The Forever War

Monday, January 13, 2014


The Forever War
Joe Haldeman, 1974

Hugo Award Winner - 1976

Premise: William Mandella is drafted into the first interstellar war. Time dilation and changing cultures make for an experience unlike, yet still akin to, all wars that came before.

I remember liking this book much more when I first read it, 6-8 years back. Perhaps this is one book that is slightly hampered by knowing its place in history, or perhaps just time is marching on.

The aspect of the book that I remembered liking the most - the effect of the time jumps on the characters - was still very strong. The war in question is a difficult, nearly impossible war to fight or to understand. Every time a ship goes through a jump, time dilation means that dozens or hundreds of years will pass for the ‘outside’ world. This means everything you rely on to give your side an edge in combat, including information or technological advantage or strategic goals may have changed by the next time you see normal space, and there’s no way for you to know.

Worse in some ways, every time the characters meet someone who has been to Earth more recently than they, it’s clearer that culture, conventional mores and even eventually language is moving on for the people living in ‘normal’ time, and the combat troops are further and further estranged from the homeland they fight for. Sound familiar?

It’s easy to get caught up in the particular implausibilities and contradictions of the future iterations of society, but this aspect of it may be best seen as a metaphor for how alien any civilian culture can seem for those returning from a war zone. More specifically, this is a Vietnam era book about the complete disconnect between civilian and military culture and the futility of endless war.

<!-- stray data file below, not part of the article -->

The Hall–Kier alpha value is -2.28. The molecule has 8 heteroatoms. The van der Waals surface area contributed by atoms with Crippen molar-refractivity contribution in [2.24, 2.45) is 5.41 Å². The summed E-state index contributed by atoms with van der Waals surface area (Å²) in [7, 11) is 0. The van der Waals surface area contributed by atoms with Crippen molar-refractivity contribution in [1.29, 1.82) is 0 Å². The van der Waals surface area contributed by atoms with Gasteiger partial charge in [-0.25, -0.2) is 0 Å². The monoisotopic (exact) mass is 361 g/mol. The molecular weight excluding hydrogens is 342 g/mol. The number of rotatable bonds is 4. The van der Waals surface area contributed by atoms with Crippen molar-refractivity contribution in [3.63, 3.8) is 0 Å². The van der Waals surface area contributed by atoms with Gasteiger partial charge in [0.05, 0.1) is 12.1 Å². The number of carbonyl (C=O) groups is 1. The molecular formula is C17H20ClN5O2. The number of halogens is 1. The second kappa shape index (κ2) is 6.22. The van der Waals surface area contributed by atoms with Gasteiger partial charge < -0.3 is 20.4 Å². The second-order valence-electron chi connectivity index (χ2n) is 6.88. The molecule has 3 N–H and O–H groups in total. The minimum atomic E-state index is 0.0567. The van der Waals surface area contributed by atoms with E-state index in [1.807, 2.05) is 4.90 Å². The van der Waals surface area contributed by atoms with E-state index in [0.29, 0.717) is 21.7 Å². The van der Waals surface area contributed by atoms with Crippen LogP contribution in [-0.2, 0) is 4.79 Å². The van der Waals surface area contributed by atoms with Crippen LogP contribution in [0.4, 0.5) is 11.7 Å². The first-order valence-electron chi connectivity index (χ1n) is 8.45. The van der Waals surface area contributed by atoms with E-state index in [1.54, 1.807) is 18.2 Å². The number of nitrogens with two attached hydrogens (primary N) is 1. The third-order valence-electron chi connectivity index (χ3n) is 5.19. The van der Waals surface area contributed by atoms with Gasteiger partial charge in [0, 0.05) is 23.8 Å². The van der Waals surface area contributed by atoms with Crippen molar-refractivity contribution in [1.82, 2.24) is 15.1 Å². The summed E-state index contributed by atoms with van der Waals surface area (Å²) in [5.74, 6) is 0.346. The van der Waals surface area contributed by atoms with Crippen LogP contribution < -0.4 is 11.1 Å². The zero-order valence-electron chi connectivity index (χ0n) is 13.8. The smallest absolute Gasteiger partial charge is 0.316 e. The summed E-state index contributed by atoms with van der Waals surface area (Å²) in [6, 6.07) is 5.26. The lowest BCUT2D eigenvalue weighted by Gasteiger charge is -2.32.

I do find it somewhat ironic (if not unexpected) that in a book about cultural change, it’s that aspect that is becoming further and further outdated by real-world cultural change. The first half or so I find awkward in that same way I’ve noticed in other ‘futuristic’ books from the late 60’s into the 70’s: the idea that free love and relatively indiscriminate coupling would become the norm among heterosexuals, while at the same time homosexuality would remain a fringe identity.

That didn’t exactly happen. See: the 80’s.

So the main character has a bit of homophobia characteristic of the actual year the book was written, not the time the book is ostensibly set. The book in a larger scope treats various sexual identities, the government controlling sexual desire, or no sexuality, as equally potential in the farther future.

Setting all that aside for the moment, however, Mandella’s journey as he tries to deal with the changes in culture, as he tries to just live through the war is interesting and very grounded, very human-feeling.

As a sci-fi metaphor about war and humanity, it’s a great read. As a speculative future, I kept raising an eyebrow here and there at those dated assumptions.

Averaging those feelings brings us to:

3 Stars - A Good Book

List of Hugo Winners

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